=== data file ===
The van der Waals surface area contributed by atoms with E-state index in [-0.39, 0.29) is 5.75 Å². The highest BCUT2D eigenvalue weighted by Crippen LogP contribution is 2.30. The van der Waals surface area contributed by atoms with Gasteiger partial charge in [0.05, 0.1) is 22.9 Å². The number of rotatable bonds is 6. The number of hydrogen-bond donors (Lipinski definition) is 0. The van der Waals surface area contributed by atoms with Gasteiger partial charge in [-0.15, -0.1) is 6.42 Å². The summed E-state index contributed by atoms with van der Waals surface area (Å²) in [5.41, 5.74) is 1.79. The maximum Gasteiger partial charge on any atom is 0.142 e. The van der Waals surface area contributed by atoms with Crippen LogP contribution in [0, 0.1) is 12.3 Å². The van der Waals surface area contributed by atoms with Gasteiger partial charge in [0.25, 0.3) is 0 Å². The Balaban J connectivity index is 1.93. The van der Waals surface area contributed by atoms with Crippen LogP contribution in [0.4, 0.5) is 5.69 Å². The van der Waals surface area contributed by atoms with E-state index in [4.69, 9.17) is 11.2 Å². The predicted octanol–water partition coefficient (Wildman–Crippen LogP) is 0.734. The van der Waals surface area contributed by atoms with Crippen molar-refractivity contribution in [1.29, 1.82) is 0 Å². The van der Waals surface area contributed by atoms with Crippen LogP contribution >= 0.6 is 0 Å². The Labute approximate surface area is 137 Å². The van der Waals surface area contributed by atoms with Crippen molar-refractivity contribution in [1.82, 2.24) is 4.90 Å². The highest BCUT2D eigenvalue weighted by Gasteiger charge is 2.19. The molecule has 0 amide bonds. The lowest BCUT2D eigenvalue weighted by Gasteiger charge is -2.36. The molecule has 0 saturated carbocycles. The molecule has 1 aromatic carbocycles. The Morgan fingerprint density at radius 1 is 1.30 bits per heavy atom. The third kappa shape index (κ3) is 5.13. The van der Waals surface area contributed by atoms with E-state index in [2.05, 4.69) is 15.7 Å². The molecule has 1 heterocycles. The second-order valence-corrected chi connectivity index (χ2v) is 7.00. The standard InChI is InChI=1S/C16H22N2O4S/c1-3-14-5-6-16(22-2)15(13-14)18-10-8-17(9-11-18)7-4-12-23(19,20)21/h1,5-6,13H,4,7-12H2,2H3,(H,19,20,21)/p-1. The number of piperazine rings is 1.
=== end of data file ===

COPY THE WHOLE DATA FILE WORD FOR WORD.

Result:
The van der Waals surface area contributed by atoms with E-state index in [-0.39, 0.29) is 5.75 Å². The highest BCUT2D eigenvalue weighted by Crippen LogP contribution is 2.30. The van der Waals surface area contributed by atoms with Gasteiger partial charge in [0.05, 0.1) is 22.9 Å². The number of rotatable bonds is 6. The number of hydrogen-bond donors (Lipinski definition) is 0. The van der Waals surface area contributed by atoms with Gasteiger partial charge in [-0.15, -0.1) is 6.42 Å². The summed E-state index contributed by atoms with van der Waals surface area (Å²) in [5.41, 5.74) is 1.79. The maximum Gasteiger partial charge on any atom is 0.142 e. The van der Waals surface area contributed by atoms with Crippen LogP contribution in [0, 0.1) is 12.3 Å². The van der Waals surface area contributed by atoms with Gasteiger partial charge in [0.25, 0.3) is 0 Å². The Balaban J connectivity index is 1.93. The van der Waals surface area contributed by atoms with Crippen LogP contribution in [0.4, 0.5) is 5.69 Å². The van der Waals surface area contributed by atoms with E-state index in [4.69, 9.17) is 11.2 Å². The predicted octanol–water partition coefficient (Wildman–Crippen LogP) is 0.734. The van der Waals surface area contributed by atoms with Crippen molar-refractivity contribution in [1.29, 1.82) is 0 Å². The van der Waals surface area contributed by atoms with Crippen LogP contribution >= 0.6 is 0 Å². The Labute approximate surface area is 137 Å². The van der Waals surface area contributed by atoms with Crippen molar-refractivity contribution in [1.82, 2.24) is 4.90 Å². The highest BCUT2D eigenvalue weighted by Gasteiger charge is 2.19. The molecule has 0 amide bonds. The lowest BCUT2D eigenvalue weighted by Gasteiger charge is -2.36. The molecule has 0 saturated carbocycles. The molecule has 1 aromatic carbocycles. The Morgan fingerprint density at radius 1 is 1.30 bits per heavy atom. The third kappa shape index (κ3) is 5.13. The van der Waals surface area contributed by atoms with E-state index in [2.05, 4.69) is 15.7 Å². The molecule has 1 heterocycles. The second-order valence-corrected chi connectivity index (χ2v) is 7.00. The standard InChI is InChI=1S/C16H22N2O4S/c1-3-14-5-6-16(22-2)15(13-14)18-10-8-17(9-11-18)7-4-12-23(19,20)21/h1,5-6,13H,4,7-12H2,2H3,(H,19,20,21)/p-1. The number of piperazine rings is 1.